Besides a significant interest rate risk the bonds also present liquidity risk. The local market is limited in its size and many investors tend to buy and hold. Thus it may be difficult for an investor to sell off these bonds once they start trading on the market if such investor wanted to sell before the maturity date. If this bond was a regular bond (i.e. not a convertible bond) this risk would be quite low, at least in the short term. However, given the fact that this bond is in fact a riskier type of bond which in legal financial jargon is referred to as a complex product, BOV has had to issue it in two separate tranches. This fact has made the bonds subject to higher liquidity risk,as I explain below
The bond is being issued in the following two tranches:
- Tranche 1 – Subject to a minimum 25,000 nominal holding throughout the life of the bond
- Tranche 2 – Subject to a minimum of 5,000 nominal
Here’s the complication. In order to protect the retail investors the Regulator has forced BOV to issue the bond in the above tranches which are subject to certain compliance requirements from the point of view of the financial intermediaries which will be selling the bond.
In order for a financial intermediary to be able to sell the first tranche (subject to minimum of 25,000) the intermediary must prepare what is known as an appropriateness test. This test basically checks the knowledge and experience of the applicant to see if the product is “appropriate” for the client based on his past experience, his qualifications and his field of employment. Should the intermediary determine that the applicant does not posses the required knowledge and experience, the transaction can still be completed, however the intermediary needs to inform the client about this (this is normally done in the form of a risk warning which the client signs). If the client buys this tranche he/she must always maintain a minimum of 25,000 bonds.
In order to sell the second tranche (subject to the lower minimum of 5,000) the clients need to pass a suitability test. This suitability test is used when a financial intermediary is advising the client directly to buy the product (or when adding the product to the client’s discretionary portfolio). A suitability test, besides checking the knowledge and experience like the appropriateness test does, also includes checking the financial bare ability of the client (i.e. if the client can afford the investment) and also the investment objectives of the client (risk tolerance and investment objectives). Thus, in order for this second tranche to be sold the intermediary needs to be advising the client to buy this bond issue. This puts a lot of responsibility on the intermediary and cannot be done if the client fails any part of the suitability test. Moreover, I am not sure why an intermediary would recommend a long term convertible bond with such a low interest rate.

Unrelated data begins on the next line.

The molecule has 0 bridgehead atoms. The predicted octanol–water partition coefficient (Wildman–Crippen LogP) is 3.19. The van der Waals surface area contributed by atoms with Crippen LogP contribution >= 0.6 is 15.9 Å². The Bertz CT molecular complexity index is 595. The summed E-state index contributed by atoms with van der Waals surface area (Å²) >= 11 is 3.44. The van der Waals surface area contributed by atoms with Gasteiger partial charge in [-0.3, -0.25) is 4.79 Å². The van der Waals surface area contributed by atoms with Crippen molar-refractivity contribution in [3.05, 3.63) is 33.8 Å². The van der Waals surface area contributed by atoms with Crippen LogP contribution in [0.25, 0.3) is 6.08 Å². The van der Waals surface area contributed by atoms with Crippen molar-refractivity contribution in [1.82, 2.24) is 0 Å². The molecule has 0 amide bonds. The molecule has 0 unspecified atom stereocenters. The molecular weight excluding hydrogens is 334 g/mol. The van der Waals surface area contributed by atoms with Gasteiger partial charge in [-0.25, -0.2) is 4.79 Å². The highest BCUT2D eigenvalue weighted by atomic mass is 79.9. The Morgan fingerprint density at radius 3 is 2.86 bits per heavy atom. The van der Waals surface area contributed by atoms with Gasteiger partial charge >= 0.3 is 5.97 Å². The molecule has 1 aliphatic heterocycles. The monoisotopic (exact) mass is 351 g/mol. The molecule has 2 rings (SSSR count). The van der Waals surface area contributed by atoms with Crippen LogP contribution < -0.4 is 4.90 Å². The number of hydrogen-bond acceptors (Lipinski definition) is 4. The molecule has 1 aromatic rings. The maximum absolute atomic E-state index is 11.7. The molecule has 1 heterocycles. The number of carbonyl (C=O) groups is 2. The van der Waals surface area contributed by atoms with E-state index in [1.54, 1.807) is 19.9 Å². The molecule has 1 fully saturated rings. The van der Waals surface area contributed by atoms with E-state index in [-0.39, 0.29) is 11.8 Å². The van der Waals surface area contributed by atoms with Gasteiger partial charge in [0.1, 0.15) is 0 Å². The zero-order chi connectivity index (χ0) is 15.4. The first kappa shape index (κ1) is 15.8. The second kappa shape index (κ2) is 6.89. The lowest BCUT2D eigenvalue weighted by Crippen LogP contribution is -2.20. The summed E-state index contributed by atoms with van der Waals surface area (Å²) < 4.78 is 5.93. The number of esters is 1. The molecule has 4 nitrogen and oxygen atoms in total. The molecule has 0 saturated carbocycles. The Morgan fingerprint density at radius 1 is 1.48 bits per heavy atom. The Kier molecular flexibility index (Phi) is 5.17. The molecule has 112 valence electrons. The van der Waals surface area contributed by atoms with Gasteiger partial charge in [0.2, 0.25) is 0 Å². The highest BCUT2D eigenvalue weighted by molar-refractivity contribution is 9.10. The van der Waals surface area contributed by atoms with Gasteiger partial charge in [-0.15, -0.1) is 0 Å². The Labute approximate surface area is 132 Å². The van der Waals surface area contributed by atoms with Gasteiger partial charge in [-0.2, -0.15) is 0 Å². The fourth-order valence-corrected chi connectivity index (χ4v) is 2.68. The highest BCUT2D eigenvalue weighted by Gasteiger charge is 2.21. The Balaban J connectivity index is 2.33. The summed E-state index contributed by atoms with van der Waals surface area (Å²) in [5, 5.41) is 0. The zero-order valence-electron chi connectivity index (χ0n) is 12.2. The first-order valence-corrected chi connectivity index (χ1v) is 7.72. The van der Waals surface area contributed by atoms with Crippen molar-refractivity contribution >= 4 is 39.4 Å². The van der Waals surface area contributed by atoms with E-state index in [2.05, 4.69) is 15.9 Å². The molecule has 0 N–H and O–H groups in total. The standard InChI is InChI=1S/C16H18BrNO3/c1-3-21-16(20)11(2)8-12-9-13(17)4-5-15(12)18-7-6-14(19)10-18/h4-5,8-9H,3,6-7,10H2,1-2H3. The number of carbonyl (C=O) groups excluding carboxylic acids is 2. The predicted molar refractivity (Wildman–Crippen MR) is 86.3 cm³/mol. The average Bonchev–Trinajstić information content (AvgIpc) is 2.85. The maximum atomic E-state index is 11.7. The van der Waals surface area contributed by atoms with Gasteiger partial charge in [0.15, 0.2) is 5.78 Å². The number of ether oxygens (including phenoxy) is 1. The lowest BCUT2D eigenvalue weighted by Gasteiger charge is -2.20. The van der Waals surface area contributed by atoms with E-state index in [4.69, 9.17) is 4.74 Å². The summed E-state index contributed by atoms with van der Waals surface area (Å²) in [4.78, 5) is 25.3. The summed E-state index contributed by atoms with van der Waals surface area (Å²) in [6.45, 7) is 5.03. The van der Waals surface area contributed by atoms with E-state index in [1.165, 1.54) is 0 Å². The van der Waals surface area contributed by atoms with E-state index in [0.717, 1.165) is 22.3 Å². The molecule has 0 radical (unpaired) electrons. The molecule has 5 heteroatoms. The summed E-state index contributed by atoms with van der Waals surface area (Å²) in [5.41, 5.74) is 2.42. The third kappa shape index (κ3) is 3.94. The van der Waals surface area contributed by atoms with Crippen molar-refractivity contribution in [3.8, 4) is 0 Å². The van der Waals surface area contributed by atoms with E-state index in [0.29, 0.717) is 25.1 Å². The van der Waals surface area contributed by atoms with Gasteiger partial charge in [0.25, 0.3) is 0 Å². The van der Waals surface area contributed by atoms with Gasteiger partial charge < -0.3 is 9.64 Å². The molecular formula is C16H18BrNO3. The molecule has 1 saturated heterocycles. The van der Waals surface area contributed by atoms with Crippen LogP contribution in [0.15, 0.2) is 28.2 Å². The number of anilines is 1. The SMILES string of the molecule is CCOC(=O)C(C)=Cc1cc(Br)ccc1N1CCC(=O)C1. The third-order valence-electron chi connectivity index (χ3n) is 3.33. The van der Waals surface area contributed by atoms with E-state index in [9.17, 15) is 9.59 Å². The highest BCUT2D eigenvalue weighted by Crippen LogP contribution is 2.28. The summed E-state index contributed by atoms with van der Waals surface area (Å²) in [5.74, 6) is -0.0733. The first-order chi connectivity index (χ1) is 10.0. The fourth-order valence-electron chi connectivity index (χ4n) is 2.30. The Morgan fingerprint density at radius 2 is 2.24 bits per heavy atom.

Given the restriction imposed on holders of tranche 1 bonds, it will be harder to sell off these bonds since batches of 25,000 would most likely have to be sold at one go. Moreover, if many applicants opt for these tranche 1 bonds they might not be even allocated any bonds. The issue is subject to a maximum of €75 mln. Thus, if many applicants apply for these tranche 1 bonds , even if they were all allocated the minimum of €25,000 they might still in total add up to more than €75 mln. In such a case BOV stated that it would have to draw lots and allocate 25,000 to some applicants and 0 to others.
The Bottom Line
Given all the above I still think that the issue will be sold and that the €75 mln will be collected. The fact is that there are not that many attractive interest paying investment available given the low interest rate scenario. When faced with such a situation investors would tend to take on more risk and accept less favourable terms. There could still be an opportunity to buy the bonds and sell them for a quick profit in the short term, however this opportunity has been restricted by the liquidity issues mentioned above. Hence, I am not a big fan of this issue and consider the return being offered as too low for the risks being faced when holding such bonds.
As always please refer to the disclaimer – this is simply my personal view and nothing should be taken as advice. I am not a legal expert and clients need to view any investment from their own personal perspective – the aid of a financial intermediary is always preferred.